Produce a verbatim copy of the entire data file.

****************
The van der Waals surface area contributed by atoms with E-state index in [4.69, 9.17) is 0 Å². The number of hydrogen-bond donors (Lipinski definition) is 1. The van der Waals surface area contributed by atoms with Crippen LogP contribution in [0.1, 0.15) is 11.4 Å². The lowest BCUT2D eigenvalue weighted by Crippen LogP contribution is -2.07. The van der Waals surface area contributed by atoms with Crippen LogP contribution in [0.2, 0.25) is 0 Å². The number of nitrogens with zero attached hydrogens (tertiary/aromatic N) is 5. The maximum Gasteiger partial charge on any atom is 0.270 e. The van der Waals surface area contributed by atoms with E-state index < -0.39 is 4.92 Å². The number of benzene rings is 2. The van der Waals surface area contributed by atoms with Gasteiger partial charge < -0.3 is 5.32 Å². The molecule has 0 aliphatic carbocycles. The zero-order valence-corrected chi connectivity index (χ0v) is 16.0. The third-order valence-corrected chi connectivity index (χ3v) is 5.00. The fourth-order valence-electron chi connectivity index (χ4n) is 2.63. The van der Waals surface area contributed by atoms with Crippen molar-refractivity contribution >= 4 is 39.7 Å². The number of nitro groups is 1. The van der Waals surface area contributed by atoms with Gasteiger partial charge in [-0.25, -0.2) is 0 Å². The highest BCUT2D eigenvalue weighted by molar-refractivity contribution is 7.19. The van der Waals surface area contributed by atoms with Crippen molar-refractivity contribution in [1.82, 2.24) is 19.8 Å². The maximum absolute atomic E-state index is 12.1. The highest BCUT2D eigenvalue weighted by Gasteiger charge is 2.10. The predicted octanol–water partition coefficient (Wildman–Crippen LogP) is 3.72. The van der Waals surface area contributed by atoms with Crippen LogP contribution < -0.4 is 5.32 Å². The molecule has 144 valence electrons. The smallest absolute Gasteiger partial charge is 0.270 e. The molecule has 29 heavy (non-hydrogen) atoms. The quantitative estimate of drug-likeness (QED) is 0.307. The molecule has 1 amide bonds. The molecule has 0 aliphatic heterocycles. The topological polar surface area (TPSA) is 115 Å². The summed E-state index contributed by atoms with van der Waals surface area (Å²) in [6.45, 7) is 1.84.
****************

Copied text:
The van der Waals surface area contributed by atoms with E-state index in [4.69, 9.17) is 0 Å². The number of hydrogen-bond donors (Lipinski definition) is 1. The van der Waals surface area contributed by atoms with Crippen LogP contribution in [0.1, 0.15) is 11.4 Å². The lowest BCUT2D eigenvalue weighted by Crippen LogP contribution is -2.07. The van der Waals surface area contributed by atoms with Crippen LogP contribution in [0.2, 0.25) is 0 Å². The number of nitrogens with zero attached hydrogens (tertiary/aromatic N) is 5. The maximum Gasteiger partial charge on any atom is 0.270 e. The van der Waals surface area contributed by atoms with E-state index < -0.39 is 4.92 Å². The number of benzene rings is 2. The van der Waals surface area contributed by atoms with Gasteiger partial charge < -0.3 is 5.32 Å². The molecule has 0 aliphatic carbocycles. The zero-order valence-corrected chi connectivity index (χ0v) is 16.0. The third-order valence-corrected chi connectivity index (χ3v) is 5.00. The fourth-order valence-electron chi connectivity index (χ4n) is 2.63. The van der Waals surface area contributed by atoms with Crippen molar-refractivity contribution >= 4 is 39.7 Å². The number of nitro groups is 1. The van der Waals surface area contributed by atoms with Gasteiger partial charge in [-0.25, -0.2) is 0 Å². The highest BCUT2D eigenvalue weighted by molar-refractivity contribution is 7.19. The van der Waals surface area contributed by atoms with Crippen molar-refractivity contribution in [1.82, 2.24) is 19.8 Å². The maximum absolute atomic E-state index is 12.1. The highest BCUT2D eigenvalue weighted by Gasteiger charge is 2.10. The predicted octanol–water partition coefficient (Wildman–Crippen LogP) is 3.72. The van der Waals surface area contributed by atoms with Crippen LogP contribution < -0.4 is 5.32 Å². The molecule has 144 valence electrons. The smallest absolute Gasteiger partial charge is 0.270 e. The molecule has 29 heavy (non-hydrogen) atoms. The quantitative estimate of drug-likeness (QED) is 0.307. The molecule has 1 amide bonds. The molecule has 0 aliphatic heterocycles. The topological polar surface area (TPSA) is 115 Å². The summed E-state index contributed by atoms with van der Waals surface area (Å²) in [6.45, 7) is 1.84.